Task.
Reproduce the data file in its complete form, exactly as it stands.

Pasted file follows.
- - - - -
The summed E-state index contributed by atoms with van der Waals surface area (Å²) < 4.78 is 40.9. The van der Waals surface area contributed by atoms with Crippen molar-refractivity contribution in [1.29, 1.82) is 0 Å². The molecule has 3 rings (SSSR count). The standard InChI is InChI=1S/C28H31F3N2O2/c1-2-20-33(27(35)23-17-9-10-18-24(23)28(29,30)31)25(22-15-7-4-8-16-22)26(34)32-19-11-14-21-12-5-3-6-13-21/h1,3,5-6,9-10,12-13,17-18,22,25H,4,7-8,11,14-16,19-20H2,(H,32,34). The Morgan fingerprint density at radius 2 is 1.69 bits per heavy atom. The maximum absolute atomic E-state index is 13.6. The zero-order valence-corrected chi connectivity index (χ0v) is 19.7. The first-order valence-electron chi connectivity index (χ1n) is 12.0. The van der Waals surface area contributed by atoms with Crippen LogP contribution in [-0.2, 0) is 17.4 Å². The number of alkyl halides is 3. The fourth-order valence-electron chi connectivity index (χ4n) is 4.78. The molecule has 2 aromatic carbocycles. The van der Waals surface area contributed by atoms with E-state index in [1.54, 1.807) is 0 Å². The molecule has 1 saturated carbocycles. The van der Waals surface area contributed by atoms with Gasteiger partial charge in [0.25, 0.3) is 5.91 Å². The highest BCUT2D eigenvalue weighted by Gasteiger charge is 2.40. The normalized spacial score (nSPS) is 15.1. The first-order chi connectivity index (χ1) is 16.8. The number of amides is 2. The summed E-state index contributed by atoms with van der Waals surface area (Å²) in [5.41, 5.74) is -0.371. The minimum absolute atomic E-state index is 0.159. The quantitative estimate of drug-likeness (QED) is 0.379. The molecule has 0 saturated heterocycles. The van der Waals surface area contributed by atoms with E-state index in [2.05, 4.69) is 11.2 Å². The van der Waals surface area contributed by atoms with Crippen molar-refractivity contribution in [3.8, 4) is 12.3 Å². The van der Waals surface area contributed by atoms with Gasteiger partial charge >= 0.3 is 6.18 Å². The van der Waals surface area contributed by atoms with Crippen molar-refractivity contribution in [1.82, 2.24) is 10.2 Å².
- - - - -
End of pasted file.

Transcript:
The summed E-state index contributed by atoms with van der Waals surface area (Å²) < 4.78 is 40.9. The van der Waals surface area contributed by atoms with Crippen molar-refractivity contribution in [1.29, 1.82) is 0 Å². The molecule has 3 rings (SSSR count). The standard InChI is InChI=1S/C28H31F3N2O2/c1-2-20-33(27(35)23-17-9-10-18-24(23)28(29,30)31)25(22-15-7-4-8-16-22)26(34)32-19-11-14-21-12-5-3-6-13-21/h1,3,5-6,9-10,12-13,17-18,22,25H,4,7-8,11,14-16,19-20H2,(H,32,34). The Morgan fingerprint density at radius 2 is 1.69 bits per heavy atom. The maximum absolute atomic E-state index is 13.6. The zero-order valence-corrected chi connectivity index (χ0v) is 19.7. The first-order valence-electron chi connectivity index (χ1n) is 12.0. The van der Waals surface area contributed by atoms with Crippen LogP contribution in [-0.2, 0) is 17.4 Å². The number of alkyl halides is 3. The fourth-order valence-electron chi connectivity index (χ4n) is 4.78. The molecule has 2 aromatic carbocycles. The van der Waals surface area contributed by atoms with E-state index in [1.54, 1.807) is 0 Å². The molecule has 1 saturated carbocycles. The van der Waals surface area contributed by atoms with Gasteiger partial charge in [0.25, 0.3) is 5.91 Å². The highest BCUT2D eigenvalue weighted by Gasteiger charge is 2.40. The normalized spacial score (nSPS) is 15.1. The first-order chi connectivity index (χ1) is 16.8. The number of amides is 2. The summed E-state index contributed by atoms with van der Waals surface area (Å²) in [5.41, 5.74) is -0.371. The minimum absolute atomic E-state index is 0.159. The quantitative estimate of drug-likeness (QED) is 0.379. The molecule has 0 saturated heterocycles. The van der Waals surface area contributed by atoms with E-state index in [2.05, 4.69) is 11.2 Å². The van der Waals surface area contributed by atoms with Crippen molar-refractivity contribution in [3.8, 4) is 12.3 Å². The van der Waals surface area contributed by atoms with Gasteiger partial charge >= 0.3 is 6.18 Å². The van der Waals surface area contributed by atoms with Crippen molar-refractivity contribution in [1.82, 2.24) is 10.2 Å².